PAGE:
This means of course that various Catholic Bishops have opposed the vaccine on the grounds that it was developed from a cell line that was attained from an aborted fetus about fifty years ago. The Catholic church is obviously opposed to abortion and apparently all the fruits thereof.

To be honest: this is not the Vatican’s position. The Vatican hasn’t said word one about this and neither has Pope Francis. This is, thus far, just concentrated in the U.S. (though I have not looked for Catholic positions in Mexico, Canada, or S. America).

Of course this is just superstitious nonsense that is going to get people killed. The various Bishops have said that followers ought to try and seek alternatives; but their position carries the weight of moral authority (somehow) so if you are a devout Catholic would you take the chance? You’re risking eternal damnation by inoculating yourself with the ill-gotten fruits of abortion. What if that is the only option for vaccination? Granted the disease numbers are declining but this could be a just an anomaly, would you–the hypothetical devout Catholic–take the risk of Hell? Probably not, and that is precisely what these Bishops are playing with: that fear. They know it too which is what makes it so abominable that they would even offer up this “advice.”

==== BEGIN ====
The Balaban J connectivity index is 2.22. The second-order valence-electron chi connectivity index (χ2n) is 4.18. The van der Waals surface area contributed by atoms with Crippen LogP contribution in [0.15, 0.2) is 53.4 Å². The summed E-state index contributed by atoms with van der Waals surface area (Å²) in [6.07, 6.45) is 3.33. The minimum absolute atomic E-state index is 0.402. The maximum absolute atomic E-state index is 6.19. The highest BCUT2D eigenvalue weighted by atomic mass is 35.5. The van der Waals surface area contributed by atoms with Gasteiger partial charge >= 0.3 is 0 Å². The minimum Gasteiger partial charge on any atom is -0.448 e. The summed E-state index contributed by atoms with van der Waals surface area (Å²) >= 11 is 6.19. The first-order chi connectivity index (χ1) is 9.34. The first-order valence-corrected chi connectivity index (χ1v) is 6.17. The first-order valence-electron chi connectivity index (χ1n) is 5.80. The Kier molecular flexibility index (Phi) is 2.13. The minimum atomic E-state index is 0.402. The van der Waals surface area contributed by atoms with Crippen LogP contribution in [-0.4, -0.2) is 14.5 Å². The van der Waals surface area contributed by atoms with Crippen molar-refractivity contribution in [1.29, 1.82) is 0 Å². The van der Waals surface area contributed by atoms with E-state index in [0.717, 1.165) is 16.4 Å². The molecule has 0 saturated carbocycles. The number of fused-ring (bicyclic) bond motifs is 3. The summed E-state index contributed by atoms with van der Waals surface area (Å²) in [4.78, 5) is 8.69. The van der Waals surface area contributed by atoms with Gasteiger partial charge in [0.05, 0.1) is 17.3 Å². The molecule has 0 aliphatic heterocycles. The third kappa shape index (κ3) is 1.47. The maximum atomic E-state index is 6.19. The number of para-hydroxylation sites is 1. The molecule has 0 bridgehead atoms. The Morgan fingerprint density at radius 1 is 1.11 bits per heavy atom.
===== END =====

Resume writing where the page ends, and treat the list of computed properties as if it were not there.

Here’s the thing: I don’t even think they’re correct from a theological standpoint. Generally Catholic doctrine is sourced in the Bible, and some various works of the early church fathers. Abortion isn’t mentioned directly in the Bible but the church has a few ways to work it in. For most moral controversies, that aren’t covered in the books (pornography for instance) the Catholic morality defaults back to the Doctrine of Double Effect, or the DDE. In my AFK life I’m a doctor of philosophy and have taught this very thing, so bear with me I’m going to argue that the DDE does not rule out the JJ vaccine. This doctrine holds that an action is immoral if it violates one of the following:

1: the nature of the act is itself good or morally neutral

2: The agent intends the good effect and not the bad either as a means to the good or an end in itself

3: The good outweighs the bad effect in circumstances sufficient to justify the bad

You may be thinking to yourself that I’m DOA because #1 is abortion and the Church has ruled that bad. True, but also not what the act is. The act, here, is developing a vaccine. It is not abortion (I would contend that if JJ said we could make a vaccine tomorrow with an aborted fetus that wouldn’t necessarily be immoral–but I’m not Catholic). The abortion took place decades ago and the agents in this case are not contributing to the act.